Charges against LeClair greeted with shock, dismay
The Ottawa Citizen
05 July 2012
By Andrew Duffy and Shelley Page
OTTAWA — The day after Ottawa police announced that Father Joseph LeClair had been charged with theft, fraud, money laundering and breach of trust, the Archbishop of Ottawa affirmed that if there are any victims in this case, it is the parishioners of Blessed Sacrament Church.
In a written statement released Wednesday, Archbishop Terrence Prendergast acknowledged that the news will cause hurt and disappointment in the Catholic community and beyond.
“Given the many people that Father LeClair has assisted as well as the several parishes which he has pastored during his 25 years of ministry, today is a sad day for our local church,” he said.
But while Prendergast asked Catholics to be “mindful” of LeClair, he also asked them to pray for the faithful of Blessed Sacrament Parish.
“They have been particularly burdened and pained by what has happened over the last year,” he said.
In April 2011, the Citizen published a story that highlighted lax financial controls at Blessed Sacrament while documenting LeClair’s gambling problem. It showed LeClair had incurred $490,000 in personal credit card bills during 2009 and 2010. That total included $137,000 in cash advances at Casino du Lac-Leamy.
In the past year, Blessed Sacrament’s finances have been reviewed by the auditing firm Deloitte and Touche, the Archdiocese of Ottawa and the Ottawa Police.
All three have concluded that church money was seriously mishandled during the past five years.
During those years, LeClair had the ability to write cheques to himself without providing receipts. Collection money was kept in LeClair’s unlocked rectory office and often was not counted for days.
Collection totals were not published in the bulletin and the church finance committee did not meet as a group to review the parish’s annual financial statement.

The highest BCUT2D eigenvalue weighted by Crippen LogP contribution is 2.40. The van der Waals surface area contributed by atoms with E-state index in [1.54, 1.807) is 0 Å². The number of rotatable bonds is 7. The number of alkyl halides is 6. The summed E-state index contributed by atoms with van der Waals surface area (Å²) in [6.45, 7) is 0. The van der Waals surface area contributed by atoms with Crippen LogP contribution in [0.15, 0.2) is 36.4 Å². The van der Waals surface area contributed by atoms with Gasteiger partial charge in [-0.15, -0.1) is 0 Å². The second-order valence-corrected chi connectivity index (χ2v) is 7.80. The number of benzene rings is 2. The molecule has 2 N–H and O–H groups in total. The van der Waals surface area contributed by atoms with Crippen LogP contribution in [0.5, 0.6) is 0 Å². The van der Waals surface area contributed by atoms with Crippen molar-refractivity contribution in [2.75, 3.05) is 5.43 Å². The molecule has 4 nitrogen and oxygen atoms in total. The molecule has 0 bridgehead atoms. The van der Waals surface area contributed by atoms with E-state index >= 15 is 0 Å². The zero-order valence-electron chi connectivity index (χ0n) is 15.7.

Ottawa police now allege that $160,000 in cash could not be accounted for during the same period of time, and that $20,000 worth of furniture and goods were wrongfully taken from the church when LeClair left Blessed Sacrament in May 2011.
The money laundering charge has not been explained by police, but it is known that LeClair gambled heavily at Casino du Lac-Leamy.
Events of the past year, Prendergast said in his statement, have prompted the diocese to introduce new rules for the handling of church money.
The financial protocol, which came into force this January, introduces checks and balances to ensure donations are properly collected, spent and accounted for by church officials.
The protocol also gives finance committees a more active role in parish administration.
Asked if the changes to financial controls could have forestalled trouble at Blessed Sacrament, the church’s former finance committee chair Herve Dejordy said he didn’t know.
“I don’t know because I don’t know how he (LeClair) supposedly went about it,” said Dejordy, who was the church’s principal bookkeeper during the five years in which police allege LeClair misappropriated more than $240,000 from the parish.
Most parishioners, he said, did not want to see police or judges involved in the case.
“I just feel very sorry for him,” said Dejordy, who was fired from his volunteer position last year.
But Prendergast’s comments about the new protocol only further upset parishioners like Linda Seguin-Lawrence.
“Fine, there are checks and balances now,” she said. “But they should have been there a long, long time ago, and maybe all this would have come to light long before (LeClair) got to the stage he did.
“I’m not trying to say he didn’t have a problem. Evidently he did. This should have been caught long before this. The Archdiocese should have been asking questions long before this.”